We're finally ready to show the world our beta of everypage 🎉. Before we do though, I thought it'd be good to document our journey to MVP so there's something to judge the results of our beta "launch" against.

An idea is born

Over the lockdown, my wife and I (together we are Kiba Labs 🦍) decided to build a side-project together. Before the lockdown we had planned to work on Kiwi, a product to help engineering managers encourage better documentation throughout their team. It was a classic case of scratching your own itch as this is a problem I've thought about a lot in my day job. The first thing I did was buy a landing page template and throw it up as a GitHub page. We intended for Krupali to own the product-related aspects of Kiwi and this started with the landing page content. We hit a wall immediately though, as she hadn't had experience with html, css or js. I couldn't believe I hadn't questioned it before, but why was it necessary to know html, js or css to edit a simple landing page template in this day and age. The more I looked at it, the more I was upset that the copy of the landing page was so deeply coupled with the structure and styling of it 🤮. I would never do this with anything I built myself, why is it happening here?! And so everypage was born...

My first instinct was to build this with simple templating - something like jinja2 - but as I thought about this more and more I realised just how annoying a problem this was. At work we had external consultants who handled our landing page because we felt it wasn't a good use of our software engineers valuable time. This was mostly because landing pages often require many, many iterations - change the text, change the colour, change the layout so this section is first, oh change the colours again - it could drive anyone crazy!

change the colors

In contrast, for the product we actually sell at work, we had designed an awesome component library that allowed us to change themes and structures without having to worry about the underlying CSS freaking out every time we moved a button. This was my inspiration - surely landing pages are a subset of this problem. Our hypothesis is that there are thousands of developers out there who want a landing page for their product but don't want to become entangled in the web that is modern css and javascript, let alone the difficulties of supporting various browsers - backend developers everywhere: it's not fun 🤯!

Whilst I was thinking about the technical intricacies, Krupali went and checked out how non-developers build landing pages. All the usual suspects came up; Wix, carrd, landen, webflow and even a few I hadn't heard of before but looked great (like unicorn platform). But as a developer I couldn't bring myself to using tools like this - I like version control too much. On top of that these platforms are all closed and own your page - even if you exported the page you would be left with html, css and js, you can't just import this into another platform. When she described this to me I knew what we needed - a new specification for the building of landing pages!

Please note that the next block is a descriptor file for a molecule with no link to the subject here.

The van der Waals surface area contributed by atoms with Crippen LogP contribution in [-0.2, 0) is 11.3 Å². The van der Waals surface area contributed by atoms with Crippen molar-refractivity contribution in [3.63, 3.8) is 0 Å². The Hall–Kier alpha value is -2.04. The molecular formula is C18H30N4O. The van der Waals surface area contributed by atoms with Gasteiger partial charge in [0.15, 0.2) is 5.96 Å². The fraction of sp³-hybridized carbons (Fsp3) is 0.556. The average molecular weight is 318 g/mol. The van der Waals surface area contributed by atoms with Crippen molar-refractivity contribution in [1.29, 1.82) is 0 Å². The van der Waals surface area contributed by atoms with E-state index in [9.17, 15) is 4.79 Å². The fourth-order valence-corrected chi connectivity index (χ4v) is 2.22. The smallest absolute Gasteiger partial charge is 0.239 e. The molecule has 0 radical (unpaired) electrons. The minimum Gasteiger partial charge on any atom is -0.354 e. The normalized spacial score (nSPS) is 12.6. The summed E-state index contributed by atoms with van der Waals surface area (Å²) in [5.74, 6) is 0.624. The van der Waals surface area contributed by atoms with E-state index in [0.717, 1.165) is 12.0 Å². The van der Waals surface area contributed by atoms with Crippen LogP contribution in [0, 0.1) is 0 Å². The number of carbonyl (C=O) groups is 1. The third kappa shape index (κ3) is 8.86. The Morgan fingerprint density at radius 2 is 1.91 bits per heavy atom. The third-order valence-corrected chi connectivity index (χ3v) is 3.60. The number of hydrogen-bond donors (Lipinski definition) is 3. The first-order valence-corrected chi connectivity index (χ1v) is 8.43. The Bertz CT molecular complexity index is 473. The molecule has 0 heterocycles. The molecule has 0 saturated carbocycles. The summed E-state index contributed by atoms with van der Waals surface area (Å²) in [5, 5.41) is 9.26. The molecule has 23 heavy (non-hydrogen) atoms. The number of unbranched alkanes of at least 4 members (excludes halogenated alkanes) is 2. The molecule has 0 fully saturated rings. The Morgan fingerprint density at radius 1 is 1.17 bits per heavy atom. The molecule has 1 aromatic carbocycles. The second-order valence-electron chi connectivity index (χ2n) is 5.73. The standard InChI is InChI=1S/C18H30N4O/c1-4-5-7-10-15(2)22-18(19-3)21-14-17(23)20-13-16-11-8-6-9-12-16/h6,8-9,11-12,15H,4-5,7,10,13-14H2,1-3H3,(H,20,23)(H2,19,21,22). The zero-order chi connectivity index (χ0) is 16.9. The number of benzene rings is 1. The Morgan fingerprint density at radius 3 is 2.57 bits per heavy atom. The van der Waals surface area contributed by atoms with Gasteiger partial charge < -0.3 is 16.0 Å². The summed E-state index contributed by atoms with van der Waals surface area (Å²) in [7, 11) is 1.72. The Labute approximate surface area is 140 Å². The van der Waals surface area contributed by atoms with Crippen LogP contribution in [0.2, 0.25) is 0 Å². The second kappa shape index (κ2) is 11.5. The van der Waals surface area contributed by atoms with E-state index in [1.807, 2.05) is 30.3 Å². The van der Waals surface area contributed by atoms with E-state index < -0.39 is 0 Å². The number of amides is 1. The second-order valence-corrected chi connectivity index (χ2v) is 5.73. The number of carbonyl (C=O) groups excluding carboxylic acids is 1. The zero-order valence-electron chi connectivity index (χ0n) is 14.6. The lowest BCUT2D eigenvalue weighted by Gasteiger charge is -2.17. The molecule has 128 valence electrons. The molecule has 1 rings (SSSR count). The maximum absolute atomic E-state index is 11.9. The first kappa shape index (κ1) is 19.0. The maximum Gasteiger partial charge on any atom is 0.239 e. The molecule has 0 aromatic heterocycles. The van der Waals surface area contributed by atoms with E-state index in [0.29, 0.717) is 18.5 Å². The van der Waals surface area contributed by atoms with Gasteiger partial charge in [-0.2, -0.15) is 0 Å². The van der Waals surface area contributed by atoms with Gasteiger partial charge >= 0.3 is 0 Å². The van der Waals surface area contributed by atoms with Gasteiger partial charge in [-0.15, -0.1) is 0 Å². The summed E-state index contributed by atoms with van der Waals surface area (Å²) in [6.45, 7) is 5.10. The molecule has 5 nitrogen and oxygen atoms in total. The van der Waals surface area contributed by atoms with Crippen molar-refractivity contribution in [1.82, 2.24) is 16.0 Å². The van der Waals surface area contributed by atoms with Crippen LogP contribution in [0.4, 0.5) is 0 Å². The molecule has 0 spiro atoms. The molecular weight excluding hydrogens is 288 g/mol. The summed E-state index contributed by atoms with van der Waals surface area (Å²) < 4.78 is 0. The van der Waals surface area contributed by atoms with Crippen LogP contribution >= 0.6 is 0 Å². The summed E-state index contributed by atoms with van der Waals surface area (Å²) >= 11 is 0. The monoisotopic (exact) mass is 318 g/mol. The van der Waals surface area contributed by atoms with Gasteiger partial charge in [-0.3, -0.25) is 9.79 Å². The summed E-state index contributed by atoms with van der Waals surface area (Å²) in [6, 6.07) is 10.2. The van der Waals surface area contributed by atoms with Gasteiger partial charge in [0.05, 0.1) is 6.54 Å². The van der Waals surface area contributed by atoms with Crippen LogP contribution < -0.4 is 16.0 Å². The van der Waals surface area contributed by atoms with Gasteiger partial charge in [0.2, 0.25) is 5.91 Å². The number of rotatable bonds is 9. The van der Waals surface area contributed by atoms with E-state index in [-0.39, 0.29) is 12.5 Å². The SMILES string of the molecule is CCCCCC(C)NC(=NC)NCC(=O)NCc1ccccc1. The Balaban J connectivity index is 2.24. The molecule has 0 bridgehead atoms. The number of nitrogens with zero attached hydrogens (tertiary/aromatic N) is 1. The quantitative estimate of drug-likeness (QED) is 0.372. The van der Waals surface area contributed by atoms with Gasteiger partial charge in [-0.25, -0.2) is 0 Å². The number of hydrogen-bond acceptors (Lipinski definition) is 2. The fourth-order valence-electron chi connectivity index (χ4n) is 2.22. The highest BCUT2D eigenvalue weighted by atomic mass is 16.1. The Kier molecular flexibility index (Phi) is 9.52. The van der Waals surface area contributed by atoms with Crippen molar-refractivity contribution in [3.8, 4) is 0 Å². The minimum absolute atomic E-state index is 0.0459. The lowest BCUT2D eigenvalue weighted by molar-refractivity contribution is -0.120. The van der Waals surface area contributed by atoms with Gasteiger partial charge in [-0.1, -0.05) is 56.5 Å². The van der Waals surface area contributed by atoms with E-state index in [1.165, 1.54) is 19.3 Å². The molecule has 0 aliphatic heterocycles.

Designing the MVP

The solution as we saw it was to have a system that allowed you to declare "sections" for your page (i.e. the layout) as json. The content of the page and the theming of the page would be json too. This meant that everything is committable to version control, editable anywhere json is and would reduce the problem of learning how to build a landing page to learning what the various sections are and how they could be used. It's intended from the start that this be an open specification i.e. we simply declare the "schema" for a header-signup component as something like:

    "type": "hero-signup-1",
    "titleText": "string",
    "logoImageUrl": "url",
    "subtitleText": "string",
    "formAction": "urlMethod",
    "formTarget": "url",
    "inputName": "string",
    "inputType": "inputType",
    "inputButtonText": "string",
    "formAdditionalInputs": [{
        "name": "string",
        "type": "inputType",
        "value": "string"
    "inputPlaceholderText": "string",
    "inputSuccessMessageText": "string"

and then implementation is left up to the library used. Obviously everypage would be the first (and possibly only, but we're hoping not 🤞) library to implement this specification. The theming would be achieved by having a UI components library that could be used by all projects that implement the schema specification (but of course anyone can implement their own UI library too).

This would mean landing pages in everypage are "transferable" to any provider you want or could easily be moved in house without the person in charge of spec-ing the structure and content having to care. Perfect 👏!

An example would be something like this:

    "type": "hero-signup-1",
    "inputName": "email",
    "inputType": "email",
    "titleText": "Create your beautiful landing page in minutes with a declarative API",
    "formAction": "POST",
    "formTarget": "<api url>",
    "logoImageUrl": "/assets/everypage-wordmark.svg",
    "subtitleText": "Our easy to use landing page generator builds your landing pages with perfect performance, SEO and accessibility built in.",
    "inputButtonText": "Subscribe",
    "formAdditionalInputs": [],
    "inputPlaceholderText": "Go on, you really will love it 👀",
    "inputSuccessMessageText": "You're signed up 🎉"

to create this section:

everypage header

The plan for the initial MVP was to create all the sites we have under Kiba Labs in everypage and then release it so at least websites similar to those could be created. I've worked on a lot of side projects e.g. Word Magic, Kites and Scopie all with their own landing pages so this would definitely be a challenge, but overall it sounds pretty simple so far!

Getting some validation

Pretty much anyone you ask now will say you need to have some validation before you start building anything. As a developer this is hard to swallow and harder still to follow but as a seasoned maker it's obvious - don't just build stuff unless you are doing it for fun.